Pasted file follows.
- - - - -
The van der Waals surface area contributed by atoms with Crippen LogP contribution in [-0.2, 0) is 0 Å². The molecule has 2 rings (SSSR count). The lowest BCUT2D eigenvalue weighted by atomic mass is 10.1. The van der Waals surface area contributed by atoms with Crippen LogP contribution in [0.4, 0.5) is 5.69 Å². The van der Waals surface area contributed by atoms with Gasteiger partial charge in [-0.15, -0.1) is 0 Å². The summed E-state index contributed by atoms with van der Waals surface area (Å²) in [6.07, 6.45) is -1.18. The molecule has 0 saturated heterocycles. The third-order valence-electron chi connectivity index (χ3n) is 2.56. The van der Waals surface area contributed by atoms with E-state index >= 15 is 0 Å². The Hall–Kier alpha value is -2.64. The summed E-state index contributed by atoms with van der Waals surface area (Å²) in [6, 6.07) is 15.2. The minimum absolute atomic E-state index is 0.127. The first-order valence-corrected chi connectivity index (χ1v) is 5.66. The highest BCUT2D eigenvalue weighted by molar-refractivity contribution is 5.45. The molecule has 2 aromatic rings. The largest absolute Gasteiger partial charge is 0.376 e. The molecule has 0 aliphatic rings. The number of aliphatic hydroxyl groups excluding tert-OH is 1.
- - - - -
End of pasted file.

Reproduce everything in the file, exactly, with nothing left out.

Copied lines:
The van der Waals surface area contributed by atoms with Crippen LogP contribution in [-0.2, 0) is 0 Å². The molecule has 2 rings (SSSR count). The lowest BCUT2D eigenvalue weighted by atomic mass is 10.1. The van der Waals surface area contributed by atoms with Crippen LogP contribution in [0.4, 0.5) is 5.69 Å². The van der Waals surface area contributed by atoms with Gasteiger partial charge in [-0.15, -0.1) is 0 Å². The summed E-state index contributed by atoms with van der Waals surface area (Å²) in [6.07, 6.45) is -1.18. The molecule has 0 saturated heterocycles. The third-order valence-electron chi connectivity index (χ3n) is 2.56. The van der Waals surface area contributed by atoms with E-state index >= 15 is 0 Å². The Hall–Kier alpha value is -2.64. The summed E-state index contributed by atoms with van der Waals surface area (Å²) in [6, 6.07) is 15.2. The minimum absolute atomic E-state index is 0.127. The first-order valence-corrected chi connectivity index (χ1v) is 5.66. The highest BCUT2D eigenvalue weighted by molar-refractivity contribution is 5.45. The molecule has 2 aromatic rings. The largest absolute Gasteiger partial charge is 0.376 e. The molecule has 0 aliphatic rings. The number of aliphatic hydroxyl groups excluding tert-OH is 1.